Certain guidelines were included in the “Articles of Favourable Treatment of the Great Qing Emperor after His Abdication” agreed with the fledgling Republic of China on December 26, 1914.

Allowing Puyi to keep his regal title and live in the Forbidden City (temporarily) until relocating to the Summer Palace; and receiving an annual stipend of 4,000,000 silver taels from the Republic of China, which was never completely paid and was phased down after a few years.

The restoration that is only temporary

General Zhang Xun launched an unsuccessful attempt to restore Puyi to the throne in the Manchu Restoration of 1917 that saw Puyi enthroned from July 1 to July 12 of that year.
The time witnessed what was regarded as the first aerial bombardment in East Asia when a Republican plane dropped a tiny bomb over the Forbidden City.

Expulsion from the Forbidden City and Life in the Forbidden City

Sir Reginald Johnston, Puyi’s new professor, who arrived in the Forbidden City on March 3, 1919, was his first experience with a foreigner. Johnston not only taught him several courses, but he also introduced him to “new style” Chinese literature and magazines, which inspired him to write anonymous poetry that were published in New China periodicals.

Johnston also introduced him to new technology such as the cinema, telephone, and bicycle. Riding bicycles became a lifetime obsession for Puyi, who was so affected by western style that he ditched his queue and began dressing in western garb, telling his eunuchs to refer to him as ‘Henry.’

In a coup d’état on October 23, 1924, warlord Feng Yuxiang took control of Beijing. On November 5, 1924, Yuxiang unilaterally altered the Articles of Favourable Treatment, removing the regal title and privileges enjoyed by Puyi. It not only reduced him to a private citizen of the Republic of China, but it also forced him to leave the Forbidden City.

Living in Tianjin

Puyi spent a few days after his exile at his father’s house and then at the Japanese embassy in Beijing before departing for the Japanese Concession of Tianjin on February 23, 1925.

The Manchukuo’s ruler

On March 1, 1932, the Japanese appointed him as the Chief Executive of Manchukuo, a puppet state of the Imperial Japanese Empire, with the reign title Datong.

He was proclaimed Kangde Emperor of Manchukuo on March 1, 1934. He ruled the country until August 15, 1945, when the Second Sino-Japanese War ended.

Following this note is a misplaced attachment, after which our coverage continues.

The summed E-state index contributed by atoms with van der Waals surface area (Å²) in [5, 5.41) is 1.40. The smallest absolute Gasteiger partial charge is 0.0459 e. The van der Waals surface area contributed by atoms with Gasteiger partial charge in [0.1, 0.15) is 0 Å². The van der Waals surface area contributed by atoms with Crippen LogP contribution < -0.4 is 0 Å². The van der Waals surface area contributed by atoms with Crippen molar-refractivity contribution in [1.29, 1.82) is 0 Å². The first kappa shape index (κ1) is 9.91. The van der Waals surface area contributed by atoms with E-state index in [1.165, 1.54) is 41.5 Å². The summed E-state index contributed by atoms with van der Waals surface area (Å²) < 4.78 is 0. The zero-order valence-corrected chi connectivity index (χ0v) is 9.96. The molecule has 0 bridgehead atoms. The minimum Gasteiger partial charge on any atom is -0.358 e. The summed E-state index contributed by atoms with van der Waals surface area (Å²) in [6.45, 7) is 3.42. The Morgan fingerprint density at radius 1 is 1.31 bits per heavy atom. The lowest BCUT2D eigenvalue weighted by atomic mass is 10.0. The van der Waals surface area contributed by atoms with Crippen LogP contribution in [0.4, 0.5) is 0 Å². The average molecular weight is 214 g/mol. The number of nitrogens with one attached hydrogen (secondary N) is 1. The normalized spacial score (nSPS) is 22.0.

Yoshioka Yasunori, a prominent Kwantung Army staff officer, was assigned to Puyi as Attaché to the Imperial Household in Manchukuo during this reign. Yasunori spied for the Japanese government and used intimidation and fear to lead and control Puyi. Puyi faced multiple life attempts during this period.

Later in life, the Soviet Union occupied Manchuria in August 1945, defeating the Kwantung Army, and on August 16, 1945, as Puyi was fleeing to Japan in an aeroplane, the Soviet Red Army captured him.

After the Chinese Communist Party, led by Mao Zedong, took power in 1949 and established the People’s Republic of China, discussions between China and the Soviet Union resulted in Puyi’s repatriation to China, where he was imprisoned as a war criminal for ten years until he was proclaimed reformed.

He worked as an editor for the Chinese People’s Political Consultative Conference’s literary department from 1964 until his death, earning roughly 100 yuan per month.
Li Wenda ghost-wrote his memoirs, ‘From Emperor to Citizen,’ in 1964.

Personal History and Legacy

He married Wanrong, the Empress consort of Puyi, on November 30, 1922. Consort Wenxiu, Tan Yuling, Li Yuqin, and Li Shuxian were his other concubines, the latter of which was a hospital nurse whom he married on April 30, 1962, at the age of 56.

On October 17, 1967, he died of complications from heart illness and kidney cancer.

Estimated Net Worth

Puyi is one of the wealthiest Emperors and one of the most popular. Puyi’s net worth is estimated to be $1.5 million, according to Wikipedia, Forbes, and Business Insider.